Not everybody wants to climb Everest, though, and those who do likely have a strong internal drive to seek out thrills that may be at least partially programmed by genetics, said Andreas Wilke, a psychologist at Clarkson University in Potsdam, N.Y. Decision-making studies show that some people are more likely to pursue or avoid risk than others.
But the spectrum of risk-taking behavior is broad and more complex than psychologists once thought. In his studies of people who engage in extreme recreational activities like bungee jumping and SCUBA diving, Wilke has met skydiving wallflowers and chain-smokers who buy extensive car insurance. People who pursue risks in some parts of their lives, in other words, don’t necessarily live on the edge in every way.
Instead, when Wilke has asked people to evaluate their behaviors, he finds that they often don’t consider what they do to be as risky as it might seem to others, either because they have a skill set that gives them confidence or because in their minds, the benefits outweigh any fear involved. That balance of risks and rewards differs from person to person.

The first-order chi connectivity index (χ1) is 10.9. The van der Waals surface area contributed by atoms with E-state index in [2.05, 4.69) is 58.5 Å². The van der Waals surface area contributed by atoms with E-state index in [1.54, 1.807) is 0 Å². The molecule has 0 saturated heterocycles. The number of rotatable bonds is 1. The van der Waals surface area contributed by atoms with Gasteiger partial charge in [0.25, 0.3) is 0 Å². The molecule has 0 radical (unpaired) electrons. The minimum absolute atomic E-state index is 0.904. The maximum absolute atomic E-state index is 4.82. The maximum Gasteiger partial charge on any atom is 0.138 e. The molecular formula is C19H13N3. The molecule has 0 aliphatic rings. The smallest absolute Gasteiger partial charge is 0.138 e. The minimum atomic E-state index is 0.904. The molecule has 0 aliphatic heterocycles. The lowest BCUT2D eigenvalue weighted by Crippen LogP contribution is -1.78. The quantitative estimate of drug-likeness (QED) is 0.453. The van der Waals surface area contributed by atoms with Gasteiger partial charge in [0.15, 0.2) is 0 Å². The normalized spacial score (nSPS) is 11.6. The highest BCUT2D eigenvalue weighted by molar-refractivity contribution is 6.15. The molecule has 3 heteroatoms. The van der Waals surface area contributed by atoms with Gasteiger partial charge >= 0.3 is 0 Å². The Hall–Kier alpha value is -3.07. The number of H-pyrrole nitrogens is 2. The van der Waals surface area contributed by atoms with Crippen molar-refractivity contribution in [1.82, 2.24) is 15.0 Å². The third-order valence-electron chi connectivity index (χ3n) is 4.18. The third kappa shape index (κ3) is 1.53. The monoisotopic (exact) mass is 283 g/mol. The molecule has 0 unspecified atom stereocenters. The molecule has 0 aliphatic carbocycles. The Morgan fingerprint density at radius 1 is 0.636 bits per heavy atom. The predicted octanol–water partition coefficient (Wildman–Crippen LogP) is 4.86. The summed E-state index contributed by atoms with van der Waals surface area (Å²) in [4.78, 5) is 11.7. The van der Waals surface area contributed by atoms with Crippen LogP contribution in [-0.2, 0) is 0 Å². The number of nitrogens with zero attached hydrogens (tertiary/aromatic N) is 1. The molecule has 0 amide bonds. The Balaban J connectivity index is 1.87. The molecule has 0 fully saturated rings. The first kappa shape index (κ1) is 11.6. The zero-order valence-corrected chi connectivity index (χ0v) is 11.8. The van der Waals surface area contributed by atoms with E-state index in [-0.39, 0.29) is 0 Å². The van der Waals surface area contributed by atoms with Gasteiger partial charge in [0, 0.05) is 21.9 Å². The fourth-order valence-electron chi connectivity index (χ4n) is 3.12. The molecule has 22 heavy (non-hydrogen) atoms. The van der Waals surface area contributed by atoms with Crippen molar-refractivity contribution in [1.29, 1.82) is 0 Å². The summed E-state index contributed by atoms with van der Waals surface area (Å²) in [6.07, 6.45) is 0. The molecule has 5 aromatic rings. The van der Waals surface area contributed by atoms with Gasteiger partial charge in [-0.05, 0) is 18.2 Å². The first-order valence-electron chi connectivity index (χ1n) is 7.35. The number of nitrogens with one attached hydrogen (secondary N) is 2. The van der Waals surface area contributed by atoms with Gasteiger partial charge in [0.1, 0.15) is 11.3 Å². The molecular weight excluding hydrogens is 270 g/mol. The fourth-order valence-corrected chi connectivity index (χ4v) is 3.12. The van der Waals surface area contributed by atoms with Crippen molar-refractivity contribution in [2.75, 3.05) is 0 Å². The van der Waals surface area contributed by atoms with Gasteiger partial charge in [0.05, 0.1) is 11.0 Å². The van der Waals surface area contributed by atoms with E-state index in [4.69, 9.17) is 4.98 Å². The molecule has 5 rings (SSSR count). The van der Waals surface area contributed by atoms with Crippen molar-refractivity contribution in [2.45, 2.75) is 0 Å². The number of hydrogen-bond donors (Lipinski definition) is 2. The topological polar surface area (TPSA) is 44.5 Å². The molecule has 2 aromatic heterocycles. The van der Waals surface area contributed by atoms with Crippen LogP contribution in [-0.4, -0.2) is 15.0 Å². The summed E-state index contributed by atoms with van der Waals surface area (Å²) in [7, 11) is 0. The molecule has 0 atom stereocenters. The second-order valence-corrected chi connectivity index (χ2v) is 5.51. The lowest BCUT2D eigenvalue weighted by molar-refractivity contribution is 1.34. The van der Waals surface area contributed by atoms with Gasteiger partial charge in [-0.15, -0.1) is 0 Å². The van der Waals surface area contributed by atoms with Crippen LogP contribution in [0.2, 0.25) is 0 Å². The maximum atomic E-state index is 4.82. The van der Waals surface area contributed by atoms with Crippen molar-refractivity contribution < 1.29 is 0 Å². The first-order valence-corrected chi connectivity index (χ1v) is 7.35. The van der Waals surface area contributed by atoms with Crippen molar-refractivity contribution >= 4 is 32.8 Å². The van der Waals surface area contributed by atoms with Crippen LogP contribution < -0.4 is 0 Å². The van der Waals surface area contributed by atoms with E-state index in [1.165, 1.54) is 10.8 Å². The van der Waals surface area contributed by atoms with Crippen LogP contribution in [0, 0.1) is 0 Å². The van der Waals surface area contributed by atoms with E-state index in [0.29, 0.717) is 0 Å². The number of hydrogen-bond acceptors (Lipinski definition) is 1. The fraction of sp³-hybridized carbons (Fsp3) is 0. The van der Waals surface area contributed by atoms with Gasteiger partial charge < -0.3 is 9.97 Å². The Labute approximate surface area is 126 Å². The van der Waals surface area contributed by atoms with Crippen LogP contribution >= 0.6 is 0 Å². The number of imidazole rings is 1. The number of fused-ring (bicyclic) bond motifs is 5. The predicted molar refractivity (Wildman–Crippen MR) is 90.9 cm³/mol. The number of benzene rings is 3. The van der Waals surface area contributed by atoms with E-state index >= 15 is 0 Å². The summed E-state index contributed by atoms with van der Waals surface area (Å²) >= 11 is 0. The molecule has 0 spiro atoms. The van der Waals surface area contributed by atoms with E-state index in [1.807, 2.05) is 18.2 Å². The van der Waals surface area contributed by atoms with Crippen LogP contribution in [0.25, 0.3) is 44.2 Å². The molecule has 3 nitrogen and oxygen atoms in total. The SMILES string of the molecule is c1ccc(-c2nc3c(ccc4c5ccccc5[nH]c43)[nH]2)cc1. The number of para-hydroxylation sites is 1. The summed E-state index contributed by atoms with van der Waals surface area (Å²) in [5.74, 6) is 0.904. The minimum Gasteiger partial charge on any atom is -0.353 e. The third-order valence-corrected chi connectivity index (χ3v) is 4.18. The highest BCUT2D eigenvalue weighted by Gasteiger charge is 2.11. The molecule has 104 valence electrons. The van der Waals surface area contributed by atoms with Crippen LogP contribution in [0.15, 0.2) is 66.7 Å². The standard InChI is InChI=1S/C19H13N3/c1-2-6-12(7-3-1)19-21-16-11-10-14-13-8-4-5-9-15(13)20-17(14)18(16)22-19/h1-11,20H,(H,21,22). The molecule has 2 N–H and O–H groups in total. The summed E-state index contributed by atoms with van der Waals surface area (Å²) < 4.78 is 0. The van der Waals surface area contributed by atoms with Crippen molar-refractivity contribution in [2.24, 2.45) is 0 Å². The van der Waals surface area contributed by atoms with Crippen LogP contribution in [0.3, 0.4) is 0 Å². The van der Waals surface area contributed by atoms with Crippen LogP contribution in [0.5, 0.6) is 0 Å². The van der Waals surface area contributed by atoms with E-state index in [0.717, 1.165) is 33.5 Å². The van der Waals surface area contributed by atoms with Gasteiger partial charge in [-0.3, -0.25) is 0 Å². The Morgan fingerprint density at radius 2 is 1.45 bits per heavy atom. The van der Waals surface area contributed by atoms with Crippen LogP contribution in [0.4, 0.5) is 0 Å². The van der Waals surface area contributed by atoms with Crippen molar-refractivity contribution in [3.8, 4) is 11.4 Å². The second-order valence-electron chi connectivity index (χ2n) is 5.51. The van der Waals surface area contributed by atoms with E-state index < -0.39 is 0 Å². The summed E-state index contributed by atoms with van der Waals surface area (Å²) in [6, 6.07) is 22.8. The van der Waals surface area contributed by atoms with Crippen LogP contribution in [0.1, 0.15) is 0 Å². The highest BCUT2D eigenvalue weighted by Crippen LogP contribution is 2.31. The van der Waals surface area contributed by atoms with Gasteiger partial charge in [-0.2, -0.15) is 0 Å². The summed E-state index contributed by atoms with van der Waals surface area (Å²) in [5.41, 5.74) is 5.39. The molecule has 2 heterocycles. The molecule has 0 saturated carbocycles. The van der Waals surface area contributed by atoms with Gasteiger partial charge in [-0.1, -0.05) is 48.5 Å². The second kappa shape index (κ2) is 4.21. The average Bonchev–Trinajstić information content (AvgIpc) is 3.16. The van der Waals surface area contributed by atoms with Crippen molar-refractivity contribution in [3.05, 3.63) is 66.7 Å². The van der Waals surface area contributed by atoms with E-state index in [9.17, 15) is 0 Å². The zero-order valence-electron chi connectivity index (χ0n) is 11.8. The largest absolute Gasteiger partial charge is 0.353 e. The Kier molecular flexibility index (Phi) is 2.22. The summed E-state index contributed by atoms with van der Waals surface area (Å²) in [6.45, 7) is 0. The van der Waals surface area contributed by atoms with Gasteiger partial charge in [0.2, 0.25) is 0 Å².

“I would not climb Everest. I have other things to do, but in plain English, I’m also too scared to do it,” Wilke said. “But I would do things some mountain climbers would not do, like lecture to 500 undergraduates.”
From an evolutionary perspective, Wilke said, risk-taking behavior can be advantageous, particularly in men, because it signals strength and fitness to members of the opposite sex. In line with that theory, a successful Everest climb can convey status and prestige.
“If you said you went to Everest, you by definition climbed the highest mountain available to mankind,” he said. “That’s a very clear, non-fakable hierarchy. We can be very competitive in nature.”
For many people who have topped Everest, though, it’s about much more than hubris. Surpassing the “death zone” above 8,000 meters, standing on top of the world and returning home safely is an experience unlike any other.
“It brings into focus what’s important to you,” said Arnette, who summited Everest on his fourth attempt in 2011. “There are a thousand reasons to turn around and only one to keep going. You really have to focus on the one reason that’s most important and unique to you.
“It forces you to look deep inside yourself and figure out if you really have the physical, as well as mental, toughness to push when you want to stop,” he added. “When you come home, you realize you are able to face a wall and overcome that wall.”